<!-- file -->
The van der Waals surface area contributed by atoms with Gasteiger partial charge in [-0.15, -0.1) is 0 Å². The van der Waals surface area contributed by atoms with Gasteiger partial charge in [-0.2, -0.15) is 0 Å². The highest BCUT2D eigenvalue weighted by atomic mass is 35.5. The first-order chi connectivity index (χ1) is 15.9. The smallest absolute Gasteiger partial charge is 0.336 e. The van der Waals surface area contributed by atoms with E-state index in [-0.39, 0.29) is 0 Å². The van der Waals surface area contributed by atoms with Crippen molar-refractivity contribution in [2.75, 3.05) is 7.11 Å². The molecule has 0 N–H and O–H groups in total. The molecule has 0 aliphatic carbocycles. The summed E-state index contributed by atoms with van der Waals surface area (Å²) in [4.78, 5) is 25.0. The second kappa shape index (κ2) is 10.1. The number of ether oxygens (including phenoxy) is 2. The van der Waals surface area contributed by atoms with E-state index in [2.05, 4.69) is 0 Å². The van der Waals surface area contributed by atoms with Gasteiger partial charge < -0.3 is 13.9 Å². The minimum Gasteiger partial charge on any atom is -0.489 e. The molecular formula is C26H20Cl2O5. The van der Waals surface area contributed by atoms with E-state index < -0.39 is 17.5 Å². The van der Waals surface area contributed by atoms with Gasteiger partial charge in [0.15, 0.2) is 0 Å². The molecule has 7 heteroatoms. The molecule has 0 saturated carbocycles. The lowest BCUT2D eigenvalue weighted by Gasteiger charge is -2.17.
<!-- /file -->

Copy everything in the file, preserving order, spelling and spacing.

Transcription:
The van der Waals surface area contributed by atoms with Gasteiger partial charge in [-0.15, -0.1) is 0 Å². The van der Waals surface area contributed by atoms with Gasteiger partial charge in [-0.2, -0.15) is 0 Å². The highest BCUT2D eigenvalue weighted by atomic mass is 35.5. The first-order chi connectivity index (χ1) is 15.9. The smallest absolute Gasteiger partial charge is 0.336 e. The van der Waals surface area contributed by atoms with E-state index in [-0.39, 0.29) is 0 Å². The van der Waals surface area contributed by atoms with Crippen molar-refractivity contribution in [2.75, 3.05) is 7.11 Å². The molecule has 0 N–H and O–H groups in total. The molecule has 0 aliphatic carbocycles. The summed E-state index contributed by atoms with van der Waals surface area (Å²) in [4.78, 5) is 25.0. The second kappa shape index (κ2) is 10.1. The number of ether oxygens (including phenoxy) is 2. The van der Waals surface area contributed by atoms with E-state index in [2.05, 4.69) is 0 Å². The van der Waals surface area contributed by atoms with Gasteiger partial charge < -0.3 is 13.9 Å². The minimum Gasteiger partial charge on any atom is -0.489 e. The molecular formula is C26H20Cl2O5. The van der Waals surface area contributed by atoms with E-state index < -0.39 is 17.5 Å². The van der Waals surface area contributed by atoms with Gasteiger partial charge in [0.15, 0.2) is 0 Å². The molecule has 7 heteroatoms. The molecule has 0 saturated carbocycles. The lowest BCUT2D eigenvalue weighted by Gasteiger charge is -2.17.